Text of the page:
MORE than a quarter of the Namibian population has registered for the government's drought relief food assistance.
This was revealed at Cabinet's 14th decision-making meeting on Tuesday, during which a plan to implement short and long-term interventions of the 'Livelihood and Vulnerability Assessment Report' was approved in principle.
The implementation of these interventions has to undergo further review to determine cost implications.
The plan, which was submitted by prime minister Saara Kuugongelwa-Amadhila, detailed that 712 138 beneficiaries have been registered for food assistance. Initially, the disaster risk management plan, which was initiated under the Office of the Prime Minister after president Hage Geingob declared the country's severe drought a state of emergency earlier this year, estimated that about 257 383 people would require food assistance.
Under the programme, identified beneficiaries receive a food basket comprising one 12,5 kilogramme bag of maize meal, 750 millilitres of cooking oil, and four tins of 400 grammes of fish.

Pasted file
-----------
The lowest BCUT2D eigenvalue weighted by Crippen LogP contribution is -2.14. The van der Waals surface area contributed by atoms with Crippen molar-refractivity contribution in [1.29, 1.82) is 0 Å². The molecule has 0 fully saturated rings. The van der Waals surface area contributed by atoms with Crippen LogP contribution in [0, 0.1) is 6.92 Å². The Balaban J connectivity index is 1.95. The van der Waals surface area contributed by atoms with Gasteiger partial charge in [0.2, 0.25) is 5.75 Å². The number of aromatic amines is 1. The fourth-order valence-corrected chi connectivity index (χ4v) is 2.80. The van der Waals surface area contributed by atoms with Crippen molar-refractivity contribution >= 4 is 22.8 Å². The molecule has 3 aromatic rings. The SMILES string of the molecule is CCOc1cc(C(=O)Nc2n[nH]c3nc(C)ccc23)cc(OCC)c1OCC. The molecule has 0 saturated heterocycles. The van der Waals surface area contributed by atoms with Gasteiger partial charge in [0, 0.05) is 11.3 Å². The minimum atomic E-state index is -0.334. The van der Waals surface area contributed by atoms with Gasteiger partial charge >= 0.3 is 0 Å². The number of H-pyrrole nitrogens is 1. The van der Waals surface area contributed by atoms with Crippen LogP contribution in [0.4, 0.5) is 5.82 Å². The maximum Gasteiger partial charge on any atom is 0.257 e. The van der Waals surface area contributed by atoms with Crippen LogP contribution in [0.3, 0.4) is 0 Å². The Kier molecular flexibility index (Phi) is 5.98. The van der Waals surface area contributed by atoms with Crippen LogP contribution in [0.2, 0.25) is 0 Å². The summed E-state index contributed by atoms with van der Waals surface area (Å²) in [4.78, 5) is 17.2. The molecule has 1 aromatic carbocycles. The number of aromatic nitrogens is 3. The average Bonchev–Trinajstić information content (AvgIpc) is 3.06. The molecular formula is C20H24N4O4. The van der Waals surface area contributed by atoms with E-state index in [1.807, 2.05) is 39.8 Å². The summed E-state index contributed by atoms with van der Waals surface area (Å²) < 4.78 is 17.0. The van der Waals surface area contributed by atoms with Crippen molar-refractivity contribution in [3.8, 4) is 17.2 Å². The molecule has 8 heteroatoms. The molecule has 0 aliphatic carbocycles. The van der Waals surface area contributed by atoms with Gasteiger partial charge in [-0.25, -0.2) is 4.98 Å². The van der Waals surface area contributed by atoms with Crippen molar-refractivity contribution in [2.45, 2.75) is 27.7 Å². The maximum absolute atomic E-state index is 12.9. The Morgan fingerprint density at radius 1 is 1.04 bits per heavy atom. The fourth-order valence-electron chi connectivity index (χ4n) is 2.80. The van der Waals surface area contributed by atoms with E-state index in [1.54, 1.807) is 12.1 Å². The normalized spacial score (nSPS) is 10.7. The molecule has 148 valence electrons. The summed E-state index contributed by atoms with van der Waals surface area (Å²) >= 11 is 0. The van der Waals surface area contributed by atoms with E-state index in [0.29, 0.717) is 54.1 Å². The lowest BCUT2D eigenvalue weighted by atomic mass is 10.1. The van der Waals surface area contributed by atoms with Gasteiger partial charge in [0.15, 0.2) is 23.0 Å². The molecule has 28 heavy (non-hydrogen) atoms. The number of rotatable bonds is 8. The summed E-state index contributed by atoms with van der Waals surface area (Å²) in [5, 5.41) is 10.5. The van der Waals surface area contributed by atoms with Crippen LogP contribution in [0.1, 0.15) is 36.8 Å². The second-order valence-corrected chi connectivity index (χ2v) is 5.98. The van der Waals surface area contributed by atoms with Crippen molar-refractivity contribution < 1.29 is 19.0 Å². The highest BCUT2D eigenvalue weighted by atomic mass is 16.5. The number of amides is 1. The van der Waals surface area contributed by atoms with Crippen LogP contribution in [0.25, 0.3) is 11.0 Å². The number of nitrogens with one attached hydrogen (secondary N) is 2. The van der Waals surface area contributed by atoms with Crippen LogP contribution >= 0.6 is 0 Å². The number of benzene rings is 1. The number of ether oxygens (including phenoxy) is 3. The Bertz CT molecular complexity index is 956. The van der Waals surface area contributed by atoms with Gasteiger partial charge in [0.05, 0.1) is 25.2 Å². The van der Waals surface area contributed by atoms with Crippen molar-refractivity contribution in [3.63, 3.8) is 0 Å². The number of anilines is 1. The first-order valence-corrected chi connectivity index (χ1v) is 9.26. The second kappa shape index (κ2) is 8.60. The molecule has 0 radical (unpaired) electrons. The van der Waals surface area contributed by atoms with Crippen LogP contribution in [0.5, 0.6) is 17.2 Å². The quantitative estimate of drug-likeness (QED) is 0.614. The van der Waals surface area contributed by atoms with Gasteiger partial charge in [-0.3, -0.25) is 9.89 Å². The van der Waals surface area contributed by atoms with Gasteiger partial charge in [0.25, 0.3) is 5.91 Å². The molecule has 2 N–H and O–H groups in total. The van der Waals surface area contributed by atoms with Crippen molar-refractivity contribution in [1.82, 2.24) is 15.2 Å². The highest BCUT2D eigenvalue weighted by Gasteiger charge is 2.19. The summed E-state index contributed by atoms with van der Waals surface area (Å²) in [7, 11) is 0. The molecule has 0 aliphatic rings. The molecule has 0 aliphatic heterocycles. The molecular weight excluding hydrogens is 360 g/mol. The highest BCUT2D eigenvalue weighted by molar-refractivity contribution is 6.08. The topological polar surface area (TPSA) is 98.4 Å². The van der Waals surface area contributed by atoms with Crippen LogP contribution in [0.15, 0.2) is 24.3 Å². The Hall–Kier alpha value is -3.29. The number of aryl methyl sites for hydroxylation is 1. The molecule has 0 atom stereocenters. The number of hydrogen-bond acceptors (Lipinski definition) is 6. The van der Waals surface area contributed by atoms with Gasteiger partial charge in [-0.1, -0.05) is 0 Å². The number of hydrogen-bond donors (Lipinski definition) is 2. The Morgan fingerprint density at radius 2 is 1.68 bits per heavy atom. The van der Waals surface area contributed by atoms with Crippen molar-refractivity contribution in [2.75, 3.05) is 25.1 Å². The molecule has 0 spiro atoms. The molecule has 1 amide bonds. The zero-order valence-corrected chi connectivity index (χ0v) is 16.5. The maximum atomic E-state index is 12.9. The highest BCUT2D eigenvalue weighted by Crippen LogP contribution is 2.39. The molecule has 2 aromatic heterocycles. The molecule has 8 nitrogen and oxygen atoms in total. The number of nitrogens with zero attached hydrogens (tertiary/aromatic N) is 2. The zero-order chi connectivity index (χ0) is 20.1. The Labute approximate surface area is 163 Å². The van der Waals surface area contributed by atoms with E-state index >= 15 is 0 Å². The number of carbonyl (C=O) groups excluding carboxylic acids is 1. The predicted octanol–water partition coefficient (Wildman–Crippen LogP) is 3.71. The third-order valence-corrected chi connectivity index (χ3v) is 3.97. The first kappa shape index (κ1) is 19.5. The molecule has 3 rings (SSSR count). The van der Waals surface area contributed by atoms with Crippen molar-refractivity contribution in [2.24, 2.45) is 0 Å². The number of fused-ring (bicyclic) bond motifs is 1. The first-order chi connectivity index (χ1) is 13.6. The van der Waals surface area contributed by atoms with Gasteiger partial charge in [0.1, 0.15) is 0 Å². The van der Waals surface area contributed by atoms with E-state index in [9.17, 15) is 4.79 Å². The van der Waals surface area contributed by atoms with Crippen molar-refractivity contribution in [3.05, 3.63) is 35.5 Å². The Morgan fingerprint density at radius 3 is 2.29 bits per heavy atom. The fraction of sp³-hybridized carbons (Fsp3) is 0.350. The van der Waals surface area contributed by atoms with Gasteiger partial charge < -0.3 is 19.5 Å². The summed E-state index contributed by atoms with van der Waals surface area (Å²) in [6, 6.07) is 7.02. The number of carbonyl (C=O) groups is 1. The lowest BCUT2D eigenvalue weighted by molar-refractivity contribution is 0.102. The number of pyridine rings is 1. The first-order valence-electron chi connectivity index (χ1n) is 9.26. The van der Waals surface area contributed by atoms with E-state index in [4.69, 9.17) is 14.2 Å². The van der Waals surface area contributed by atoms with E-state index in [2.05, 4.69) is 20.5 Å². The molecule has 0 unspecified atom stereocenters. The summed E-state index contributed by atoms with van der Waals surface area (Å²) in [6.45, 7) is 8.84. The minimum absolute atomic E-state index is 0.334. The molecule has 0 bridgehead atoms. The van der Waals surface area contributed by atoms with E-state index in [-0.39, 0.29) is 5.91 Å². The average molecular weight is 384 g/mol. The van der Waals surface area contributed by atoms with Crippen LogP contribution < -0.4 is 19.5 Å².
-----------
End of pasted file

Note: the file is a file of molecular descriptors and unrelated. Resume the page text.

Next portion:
In order to qualify, a household must earn less than N$2 600 per month, and must not be a beneficiary of food relief from any source during that period.
When rolling out the programme, the government had an estimated budget of N$570 million for the interventions, with less than N$200 million in available funds.
However, the executive director in the Office of the Prime Minister, I-Ben Nashandi, in July stated that due to cost escalations and the increasing number of beneficiaries, the programme would require a bigger budget than the initial estimate.
The spokesperson at the prime minister's office, Saima Shaanika, said they are still working on an updated budget estimate on account of the increasing number of beneficiaries.
"Every day, there are things coming in, so we are still working on the final budget," she added.
The disaster risk management plan also includes catering for livestock which had also been affected by the drought, and a health and nutrition response to prevent loss of life due to malnutrition and drought-related complications.
Some of the short-term interventions detailed during the Cabinet meeting include the continued upscaling of nutrition by both the health and agriculture ministries; increasing the capacity of community health workers to provide health and nutrition education to communities; and providing supplementary food during disaster/humanitarian response operations.
Long-term interventions include measures to develop and implement cost-effective livestock feed production schemes and water conservation plans.